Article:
If you make a mistake with a calculator then that's not good, but human error will always be present. to minimise this error have a guess at the answer. even a rough guess will make you aware of the type of answer that you are looking for. If I had told you that the price of the house now was £170 000 then you would know immediately that 10 years ago it cost £100 000. Make sure that your answer is just over £100 000

That sums it up

## Monday, 27 April 2009

### More Percentages

I have written about percentages in a previous blog. As a brief reminder, if you are stuck with answering a question on percentages then make it easy for yourself. Work out 1% simply by dividing the full amount by 100. If you need 7.5% you multiply this result by 7.5

Now let's consider percentage increases. If something cost £20 last year but this year it costs £40 then the price has risen by £20 Now £20 was the full cost last year so the price has risen by 100%. If it had risen by £10 then this is a 50% increase. You can probably see this straight away but let's see why. It is 10/20 of 100% = 50%. Now you know how you did it you can work out any percentage rise. If the cost was £20 but is now £21.75 the answer is just as easy to find. You may need a calculator but the technique is exactly the same. It is 1.75/20 x 100 expressed as a percentage.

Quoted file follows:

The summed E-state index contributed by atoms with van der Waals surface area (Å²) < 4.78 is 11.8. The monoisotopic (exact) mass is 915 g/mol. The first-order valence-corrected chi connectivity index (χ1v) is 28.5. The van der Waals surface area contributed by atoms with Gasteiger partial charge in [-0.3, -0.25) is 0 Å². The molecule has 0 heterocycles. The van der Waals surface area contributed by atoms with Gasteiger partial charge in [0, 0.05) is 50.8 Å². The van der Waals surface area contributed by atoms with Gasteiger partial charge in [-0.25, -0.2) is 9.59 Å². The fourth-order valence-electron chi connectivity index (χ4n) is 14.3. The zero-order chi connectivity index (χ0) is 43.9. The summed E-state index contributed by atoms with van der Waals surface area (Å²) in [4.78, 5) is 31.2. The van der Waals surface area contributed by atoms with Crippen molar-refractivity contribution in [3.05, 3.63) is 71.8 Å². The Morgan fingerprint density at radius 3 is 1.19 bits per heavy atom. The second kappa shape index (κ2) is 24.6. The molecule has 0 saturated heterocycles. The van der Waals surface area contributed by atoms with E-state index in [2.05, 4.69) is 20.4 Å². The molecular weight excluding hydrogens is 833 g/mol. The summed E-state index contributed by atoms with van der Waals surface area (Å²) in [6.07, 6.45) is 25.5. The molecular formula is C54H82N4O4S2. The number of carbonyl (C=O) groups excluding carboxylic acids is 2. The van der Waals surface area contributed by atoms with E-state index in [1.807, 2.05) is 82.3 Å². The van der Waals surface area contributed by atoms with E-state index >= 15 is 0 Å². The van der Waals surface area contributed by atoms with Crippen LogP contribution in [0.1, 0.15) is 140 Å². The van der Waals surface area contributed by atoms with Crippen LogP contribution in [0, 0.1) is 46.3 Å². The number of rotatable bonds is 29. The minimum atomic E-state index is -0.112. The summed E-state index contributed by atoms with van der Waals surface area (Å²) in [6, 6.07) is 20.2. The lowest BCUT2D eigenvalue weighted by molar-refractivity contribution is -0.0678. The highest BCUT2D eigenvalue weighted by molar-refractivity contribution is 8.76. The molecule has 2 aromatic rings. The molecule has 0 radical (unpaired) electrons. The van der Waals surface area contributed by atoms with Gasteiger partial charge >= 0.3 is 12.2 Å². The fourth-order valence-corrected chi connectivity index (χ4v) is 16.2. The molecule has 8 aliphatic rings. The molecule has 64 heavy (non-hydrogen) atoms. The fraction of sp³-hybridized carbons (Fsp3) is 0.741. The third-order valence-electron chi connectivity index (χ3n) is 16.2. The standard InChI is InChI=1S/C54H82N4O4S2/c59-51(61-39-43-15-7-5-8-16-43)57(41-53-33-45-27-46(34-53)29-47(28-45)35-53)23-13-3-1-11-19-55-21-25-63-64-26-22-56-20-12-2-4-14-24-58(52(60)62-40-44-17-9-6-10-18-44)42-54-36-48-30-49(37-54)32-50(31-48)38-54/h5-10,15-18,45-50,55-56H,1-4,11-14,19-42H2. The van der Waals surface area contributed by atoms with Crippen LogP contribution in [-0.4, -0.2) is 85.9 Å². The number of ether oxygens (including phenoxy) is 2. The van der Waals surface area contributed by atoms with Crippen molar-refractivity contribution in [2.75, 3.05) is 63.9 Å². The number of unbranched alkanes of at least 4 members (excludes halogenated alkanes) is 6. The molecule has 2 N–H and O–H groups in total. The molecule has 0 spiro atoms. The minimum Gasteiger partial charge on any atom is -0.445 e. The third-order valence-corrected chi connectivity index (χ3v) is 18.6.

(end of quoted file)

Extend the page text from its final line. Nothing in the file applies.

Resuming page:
That sums it up.

Now let's consider percentage increases. If something cost £20 last year but this year it costs £40 then the price has risen by £20 Now £20 was the full cost last year so the price has risen by 100%. If it had risen by £10 then this is a 50% increase. You can probably see this straight away but let's see why. It is 10/20 of 100% = 50%. Now you know how you did it you can work out any percentage rise. If the cost was £20 but is now £21.75 the answer is just as easy to find. You may need a calculator but the technique is exactly the same. It is 1.75/20 x 100 expressed as a percentage.

That sums it up.

## Sunday, 26 April 2009

### Think of the blu-tack

If the four-sided spinner that I spoke about in the last blog is used again and again you would expect the convergence that I also spoke about. What does it mean if there is no convergence? If the spinner lands on d 20 times in the first 50 spins then this gives it a relative fr of 20/50= 0.4 You would expect it to have one chance in four and the relative frequency should be